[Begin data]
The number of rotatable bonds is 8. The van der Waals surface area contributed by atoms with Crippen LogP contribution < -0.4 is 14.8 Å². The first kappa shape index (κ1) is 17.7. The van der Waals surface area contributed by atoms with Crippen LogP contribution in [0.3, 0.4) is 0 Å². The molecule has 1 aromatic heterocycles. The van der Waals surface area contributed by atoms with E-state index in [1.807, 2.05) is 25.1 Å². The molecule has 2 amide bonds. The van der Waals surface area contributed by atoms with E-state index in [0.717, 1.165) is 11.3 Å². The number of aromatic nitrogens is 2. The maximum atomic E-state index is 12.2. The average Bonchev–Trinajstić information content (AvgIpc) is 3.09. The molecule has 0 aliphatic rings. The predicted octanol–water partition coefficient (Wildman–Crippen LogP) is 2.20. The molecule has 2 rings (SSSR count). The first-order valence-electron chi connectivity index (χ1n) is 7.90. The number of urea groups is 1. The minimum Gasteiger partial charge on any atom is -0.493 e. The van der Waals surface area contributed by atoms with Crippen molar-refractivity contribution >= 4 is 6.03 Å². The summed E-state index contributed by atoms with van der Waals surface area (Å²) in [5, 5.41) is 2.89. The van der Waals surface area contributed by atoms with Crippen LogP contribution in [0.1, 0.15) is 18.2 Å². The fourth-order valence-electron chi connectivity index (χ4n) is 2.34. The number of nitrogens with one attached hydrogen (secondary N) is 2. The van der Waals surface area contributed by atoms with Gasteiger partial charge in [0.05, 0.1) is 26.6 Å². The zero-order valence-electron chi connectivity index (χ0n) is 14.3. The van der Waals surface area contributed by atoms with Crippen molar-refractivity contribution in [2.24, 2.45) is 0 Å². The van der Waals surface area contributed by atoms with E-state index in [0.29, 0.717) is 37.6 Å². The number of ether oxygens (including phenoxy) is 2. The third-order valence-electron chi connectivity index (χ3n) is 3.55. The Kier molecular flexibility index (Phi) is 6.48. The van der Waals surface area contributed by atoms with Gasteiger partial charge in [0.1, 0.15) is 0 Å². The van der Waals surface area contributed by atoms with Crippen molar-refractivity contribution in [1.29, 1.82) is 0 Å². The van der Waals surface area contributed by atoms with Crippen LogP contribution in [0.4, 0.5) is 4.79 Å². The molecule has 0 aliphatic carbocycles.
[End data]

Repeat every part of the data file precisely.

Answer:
The number of rotatable bonds is 8. The van der Waals surface area contributed by atoms with Crippen LogP contribution < -0.4 is 14.8 Å². The first kappa shape index (κ1) is 17.7. The van der Waals surface area contributed by atoms with Crippen LogP contribution in [0.3, 0.4) is 0 Å². The molecule has 1 aromatic heterocycles. The van der Waals surface area contributed by atoms with E-state index in [1.807, 2.05) is 25.1 Å². The molecule has 2 amide bonds. The van der Waals surface area contributed by atoms with E-state index in [0.717, 1.165) is 11.3 Å². The number of aromatic nitrogens is 2. The maximum atomic E-state index is 12.2. The average Bonchev–Trinajstić information content (AvgIpc) is 3.09. The molecule has 0 aliphatic rings. The predicted octanol–water partition coefficient (Wildman–Crippen LogP) is 2.20. The molecule has 2 rings (SSSR count). The first-order valence-electron chi connectivity index (χ1n) is 7.90. The number of urea groups is 1. The minimum Gasteiger partial charge on any atom is -0.493 e. The van der Waals surface area contributed by atoms with Crippen molar-refractivity contribution >= 4 is 6.03 Å². The summed E-state index contributed by atoms with van der Waals surface area (Å²) in [5, 5.41) is 2.89. The van der Waals surface area contributed by atoms with Crippen LogP contribution in [0.1, 0.15) is 18.2 Å². The fourth-order valence-electron chi connectivity index (χ4n) is 2.34. The number of nitrogens with one attached hydrogen (secondary N) is 2. The van der Waals surface area contributed by atoms with Gasteiger partial charge in [0.05, 0.1) is 26.6 Å². The zero-order valence-electron chi connectivity index (χ0n) is 14.3. The van der Waals surface area contributed by atoms with Crippen molar-refractivity contribution in [2.24, 2.45) is 0 Å². The van der Waals surface area contributed by atoms with E-state index in [0.29, 0.717) is 37.6 Å². The number of ether oxygens (including phenoxy) is 2. The third-order valence-electron chi connectivity index (χ3n) is 3.55. The Kier molecular flexibility index (Phi) is 6.48. The van der Waals surface area contributed by atoms with Gasteiger partial charge in [0.1, 0.15) is 0 Å². The van der Waals surface area contributed by atoms with Crippen molar-refractivity contribution in [1.29, 1.82) is 0 Å². The van der Waals surface area contributed by atoms with Crippen LogP contribution in [0.4, 0.5) is 4.79 Å². The molecule has 0 aliphatic carbocycles.